title of Free Software Region. Amongst them: general public sector support for
Free Software, regular Free Software events together with local companies and
user groups, usage of Free Software in universities, schools and other education
bodies, as well as the suggestion that public administration and organisations
should cooperate with Free Software organisations, or become members of
<h2>Open Standards on the political agenda in Germany</h2> <p>Beside
the progress of Free Software in the public sector, Open Standards continue to
be on the political agenda. In June, Thomas de Maiziere, German Minister of
Interior, <a
html">demanded Open Standards for all public IT
systems</a>, therefore supporting FSFE's long standing demands. The minister's
permanent secretary and IT Commissioner of the German government, Cornelia
Rogall-Grothe <a
href="">explained his
position further in an interview</a>: "only by using Open Standards can [the
government] obtain independence from software development companies". She also
recognised that "maximal interoperability can be reached with open
<h2>Now available in English: AEIOU mnemonic for Open Standards</h2>
<p>While <a href="/news/2010/news-20100705-01.html">publishing our press
release</a> <a href="">Kai Eckert translated our
German AEIOU mnemonic for Open Standards</a> into English. We hope it helps you
to remember a clear and meaningful definition of the term <a
href="projects/os/def.html">Open Standard</a>. This definition requires formats
and protocols to adhere to the following rules:</p>
note for translators & editors: keep the following bullet points in sync with
<li><strong>a</strong>pplicable (without restrictions): free from legal or
technical clauses that limit its utilisation by any party or in any business
<li><strong>e</strong>xisting (implementations): available in multiple
complete implementations by competing vendors, or as a complete
implementation equally available to all parties.</li>
<li><strong>i</strong>ndependent (of a single vendor): managed and further
developed independently of any single vendor in a process open to the equal
participation of competitors and third parties</li>
<li><strong>o</strong>pen (specification): subject to full public assessment
and use without constraints in a manner equally available to all parties</li>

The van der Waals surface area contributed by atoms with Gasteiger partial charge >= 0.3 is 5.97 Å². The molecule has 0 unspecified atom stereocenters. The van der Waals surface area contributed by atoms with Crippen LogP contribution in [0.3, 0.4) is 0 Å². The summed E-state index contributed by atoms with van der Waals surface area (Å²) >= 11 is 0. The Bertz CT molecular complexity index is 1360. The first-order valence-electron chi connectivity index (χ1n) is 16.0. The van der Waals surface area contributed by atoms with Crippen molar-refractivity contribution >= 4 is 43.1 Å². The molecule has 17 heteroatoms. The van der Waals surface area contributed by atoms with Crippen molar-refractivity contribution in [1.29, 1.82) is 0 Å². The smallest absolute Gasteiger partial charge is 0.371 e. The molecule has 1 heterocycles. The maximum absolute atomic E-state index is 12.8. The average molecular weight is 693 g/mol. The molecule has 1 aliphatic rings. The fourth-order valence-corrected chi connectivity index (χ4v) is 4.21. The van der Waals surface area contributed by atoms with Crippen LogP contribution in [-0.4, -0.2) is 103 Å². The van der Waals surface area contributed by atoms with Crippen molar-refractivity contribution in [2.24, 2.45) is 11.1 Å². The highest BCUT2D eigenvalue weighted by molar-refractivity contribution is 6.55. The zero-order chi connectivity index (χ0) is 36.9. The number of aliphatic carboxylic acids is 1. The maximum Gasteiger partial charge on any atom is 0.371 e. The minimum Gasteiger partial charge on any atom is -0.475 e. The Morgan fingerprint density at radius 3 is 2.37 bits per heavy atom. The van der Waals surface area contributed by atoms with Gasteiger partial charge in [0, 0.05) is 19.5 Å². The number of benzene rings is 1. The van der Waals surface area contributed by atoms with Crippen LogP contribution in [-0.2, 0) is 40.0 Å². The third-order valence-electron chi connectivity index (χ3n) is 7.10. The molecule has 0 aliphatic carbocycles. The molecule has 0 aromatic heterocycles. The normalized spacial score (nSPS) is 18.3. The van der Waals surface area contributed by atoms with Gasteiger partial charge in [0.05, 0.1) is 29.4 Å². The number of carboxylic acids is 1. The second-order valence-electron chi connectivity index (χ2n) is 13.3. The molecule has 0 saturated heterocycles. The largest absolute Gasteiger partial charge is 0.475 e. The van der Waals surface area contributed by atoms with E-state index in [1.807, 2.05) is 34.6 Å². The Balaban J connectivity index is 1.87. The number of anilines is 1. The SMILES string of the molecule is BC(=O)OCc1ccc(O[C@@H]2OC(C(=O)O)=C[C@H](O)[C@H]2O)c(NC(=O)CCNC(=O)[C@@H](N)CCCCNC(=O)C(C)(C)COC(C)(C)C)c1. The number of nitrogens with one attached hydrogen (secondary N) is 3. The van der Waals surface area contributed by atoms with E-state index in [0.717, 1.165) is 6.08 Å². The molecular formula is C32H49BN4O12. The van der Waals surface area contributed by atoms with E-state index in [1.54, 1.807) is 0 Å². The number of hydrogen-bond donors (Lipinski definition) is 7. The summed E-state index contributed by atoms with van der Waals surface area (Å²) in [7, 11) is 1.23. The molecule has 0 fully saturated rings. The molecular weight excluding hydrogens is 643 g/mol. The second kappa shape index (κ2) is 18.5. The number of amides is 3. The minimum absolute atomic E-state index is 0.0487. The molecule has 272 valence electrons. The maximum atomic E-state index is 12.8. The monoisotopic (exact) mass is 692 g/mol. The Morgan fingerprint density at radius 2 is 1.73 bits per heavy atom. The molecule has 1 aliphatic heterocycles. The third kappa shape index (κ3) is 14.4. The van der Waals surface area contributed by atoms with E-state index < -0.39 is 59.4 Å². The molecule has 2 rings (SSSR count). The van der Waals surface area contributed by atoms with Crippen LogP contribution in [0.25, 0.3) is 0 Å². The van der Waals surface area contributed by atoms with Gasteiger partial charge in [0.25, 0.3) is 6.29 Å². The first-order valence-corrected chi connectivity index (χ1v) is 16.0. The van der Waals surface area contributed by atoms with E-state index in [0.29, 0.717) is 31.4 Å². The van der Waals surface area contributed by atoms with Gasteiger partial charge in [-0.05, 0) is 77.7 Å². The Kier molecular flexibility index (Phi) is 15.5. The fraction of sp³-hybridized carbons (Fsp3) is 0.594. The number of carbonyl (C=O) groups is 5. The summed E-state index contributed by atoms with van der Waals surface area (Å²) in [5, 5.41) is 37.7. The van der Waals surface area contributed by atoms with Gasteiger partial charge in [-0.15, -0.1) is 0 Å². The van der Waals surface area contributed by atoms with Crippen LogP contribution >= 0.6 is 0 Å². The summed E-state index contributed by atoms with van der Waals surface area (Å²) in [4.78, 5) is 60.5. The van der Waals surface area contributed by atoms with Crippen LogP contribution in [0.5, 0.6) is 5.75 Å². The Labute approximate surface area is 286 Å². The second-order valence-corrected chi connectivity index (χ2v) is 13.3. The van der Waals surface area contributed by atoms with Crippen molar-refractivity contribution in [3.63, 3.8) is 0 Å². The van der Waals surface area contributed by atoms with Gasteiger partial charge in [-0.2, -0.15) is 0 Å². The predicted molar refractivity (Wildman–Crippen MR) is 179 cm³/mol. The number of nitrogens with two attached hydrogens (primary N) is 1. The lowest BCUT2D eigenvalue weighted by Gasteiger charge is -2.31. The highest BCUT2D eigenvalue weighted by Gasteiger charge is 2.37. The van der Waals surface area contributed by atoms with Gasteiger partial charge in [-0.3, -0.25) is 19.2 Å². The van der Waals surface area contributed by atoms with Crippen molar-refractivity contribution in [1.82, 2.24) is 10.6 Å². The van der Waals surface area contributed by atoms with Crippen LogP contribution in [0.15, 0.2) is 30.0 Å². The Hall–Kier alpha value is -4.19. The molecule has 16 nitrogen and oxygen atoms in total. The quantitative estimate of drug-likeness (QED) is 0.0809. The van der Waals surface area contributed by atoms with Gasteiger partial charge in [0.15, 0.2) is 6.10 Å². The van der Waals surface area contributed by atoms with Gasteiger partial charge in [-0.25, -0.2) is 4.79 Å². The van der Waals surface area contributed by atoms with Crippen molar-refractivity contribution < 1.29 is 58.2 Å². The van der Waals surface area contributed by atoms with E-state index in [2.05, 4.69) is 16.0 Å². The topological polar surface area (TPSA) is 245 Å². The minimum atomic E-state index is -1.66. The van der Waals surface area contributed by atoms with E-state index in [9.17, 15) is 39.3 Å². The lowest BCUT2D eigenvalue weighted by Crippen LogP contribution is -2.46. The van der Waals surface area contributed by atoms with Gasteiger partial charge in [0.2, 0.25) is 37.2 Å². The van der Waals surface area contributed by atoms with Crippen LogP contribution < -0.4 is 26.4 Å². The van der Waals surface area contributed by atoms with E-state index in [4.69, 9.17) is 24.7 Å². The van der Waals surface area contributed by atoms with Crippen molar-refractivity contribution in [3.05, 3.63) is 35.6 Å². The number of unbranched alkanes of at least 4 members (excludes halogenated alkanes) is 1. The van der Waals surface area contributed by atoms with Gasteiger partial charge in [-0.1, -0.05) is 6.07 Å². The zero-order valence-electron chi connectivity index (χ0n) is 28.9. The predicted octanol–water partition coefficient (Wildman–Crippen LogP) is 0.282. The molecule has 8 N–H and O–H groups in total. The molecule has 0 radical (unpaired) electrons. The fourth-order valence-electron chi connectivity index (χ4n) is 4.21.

<li><strong>u</strong>ntainted (with dependencies to closed standards):
without any components or extensions that have dependencies on formats or
protocols that do not meet the definition of an Open Standard themselves</li>
<h2>Get active: Help at local events</h2>
<p>This month FSFE President Karsten Gerloff participated in local regional
events, including <a
href="">RMLL Bordeaux</a> (France) and
Free Software events in Vitoria, San Sebastian, and Bilbao in Basque (Spain).
For organising such events we depend local volunteers. Help us to introduce Free
Software to people in your region:</p>
<li>We have an <a href="">event
calendar</a> where you can add Free Software events (Thanks to Paul Boddie for
implementing this great feature!)</li> <li>Add the <a
href="">ical calendar</a> to your own
digital calender, and get in contact with us if you can help at one of the
<li>Contact if you organise an event and you need more
help at the booth or a speaker from FSFE.</li> <li>Help us to improve our <a
href="">documentation for organising
booths</a>.</li> </ul>
<p>Regards,<br /> <a href="/about/kirschner/kirschner.html">Matthias
Kirschner</a>- FSFE</p>
<p>-- <br />
<a href="/index.html">Free Software Foundation Europe</a><br />
<a href="/news/news.rss">FSFE News</a><br />
<a href="/events/events.rss">Upcoming FSFE Events</a><br />
<a href="">Fellowship Blog Aggregation</a><br />
<a href="/contact/community.html">Free Software Discussions</a> </p>
<tag>Matthias Kirschner</tag>
<tag>Open Standards</tag>
<tag>public sector</tag>
<timestamp>$Date: 2010-07-27 09:58:11 +0200 (Tue, 27 Jul 2010) $ $Author: mk $</timestamp>